Not much has changed for oil market (price action) since the start of 2017 – and even that might be an understatement. The range in crude oil futures, between 52.00 handle and the 55.00 handle, is likely reaching a boiling point, however, while in this range its treacherous trading. For the fifth consecutive report, the EIA reported a build in crude inventories of 1.5 million barrels. The reaction from April crude was as expected, with yet another selloff in crude to the low end of its range. The selloffs post these reports have all been faded, and crude has continued to test its range highs with little regard for fundamental opinions.
From a technical perspective, let the broken record spin! April crude, while it looks prime to break out of its range… is still in a range. Caught below the 55.00 handle resistance form prior highs, and above the 52.00 handle supportive range, I expect consolidation to continue. I am cautiously optimistic we will see this range resolve higher, and in the near term, a push to test the continuous contract highs into the 56.76 area may be early confirmation of the bulls taking over. While above 52.00 in the April crude futures, I expect continuation in this range and for crude to catch a bid to test back towards the 54.00 handle in the near term. Below 52.00 – specifically the 51.87 April contract lows from February - could open the door towards the next tier of support into the 50.45 50% Fibonacci support level.
In my opinion, traders will need to continue to expect range bound price action and consolidation above the 52.00 supportive price band, but below the 56.76 prior highs. While the recent price action has pulled the market back a bit, the fact remains that this market is still in its treacherous range. If the price of crude does begin to break down further, and can close below the 51.87 recent lows in the April contract, I expect the next supportive price band into the 50 to 49 handles. In due time, this range will break, and when it does the weeks of building positions (and stops above and below the range) should produce a solid move (one way or the other). Define your risk, pick a side, and get ready for what could be a volatile ride.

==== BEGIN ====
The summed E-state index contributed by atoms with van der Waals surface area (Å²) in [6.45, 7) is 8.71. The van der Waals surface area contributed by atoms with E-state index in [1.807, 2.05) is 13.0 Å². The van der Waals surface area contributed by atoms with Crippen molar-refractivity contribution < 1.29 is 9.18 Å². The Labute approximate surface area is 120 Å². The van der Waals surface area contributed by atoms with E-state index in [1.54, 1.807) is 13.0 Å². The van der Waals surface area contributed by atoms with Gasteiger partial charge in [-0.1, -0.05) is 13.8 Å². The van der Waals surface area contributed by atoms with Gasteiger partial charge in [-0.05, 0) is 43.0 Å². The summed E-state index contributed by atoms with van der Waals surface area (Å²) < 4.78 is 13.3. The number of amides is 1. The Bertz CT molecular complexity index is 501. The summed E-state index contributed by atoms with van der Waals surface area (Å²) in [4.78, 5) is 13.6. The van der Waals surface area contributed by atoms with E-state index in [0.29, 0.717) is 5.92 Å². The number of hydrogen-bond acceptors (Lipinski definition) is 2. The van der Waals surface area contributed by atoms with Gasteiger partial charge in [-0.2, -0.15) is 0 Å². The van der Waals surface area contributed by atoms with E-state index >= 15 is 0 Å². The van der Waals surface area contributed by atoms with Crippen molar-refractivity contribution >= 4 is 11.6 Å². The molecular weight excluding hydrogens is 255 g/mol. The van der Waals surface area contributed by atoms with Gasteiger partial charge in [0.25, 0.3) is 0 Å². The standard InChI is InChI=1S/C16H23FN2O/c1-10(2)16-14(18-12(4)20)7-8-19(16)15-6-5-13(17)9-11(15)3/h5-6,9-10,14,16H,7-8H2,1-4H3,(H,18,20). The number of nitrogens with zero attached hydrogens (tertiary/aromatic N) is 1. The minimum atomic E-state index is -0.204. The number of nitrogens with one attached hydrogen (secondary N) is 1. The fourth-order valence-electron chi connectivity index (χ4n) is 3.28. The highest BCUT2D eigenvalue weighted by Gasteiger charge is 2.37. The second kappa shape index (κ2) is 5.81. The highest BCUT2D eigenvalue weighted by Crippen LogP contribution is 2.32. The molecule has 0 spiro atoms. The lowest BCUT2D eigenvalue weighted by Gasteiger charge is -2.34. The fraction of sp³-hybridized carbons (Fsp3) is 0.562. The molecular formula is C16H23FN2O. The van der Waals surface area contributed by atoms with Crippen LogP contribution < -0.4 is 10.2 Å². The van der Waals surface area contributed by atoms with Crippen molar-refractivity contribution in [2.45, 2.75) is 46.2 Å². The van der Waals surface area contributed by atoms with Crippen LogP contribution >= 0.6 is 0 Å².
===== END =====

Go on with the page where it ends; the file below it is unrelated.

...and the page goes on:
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Market Strategist II
Dan started his career as an arbitrage clerk in the Euro Dollar pit on the floor of the CME. After graduating from the University of Notre Dame, he leveraged his computer science background and started his trading career developing both automate and discretionary trading systems. Dan has spent the last 5 years trading his own account, concentrating primarily in the currency and grains markets. Most recently he has joined RJO Futures as a Market Strategist.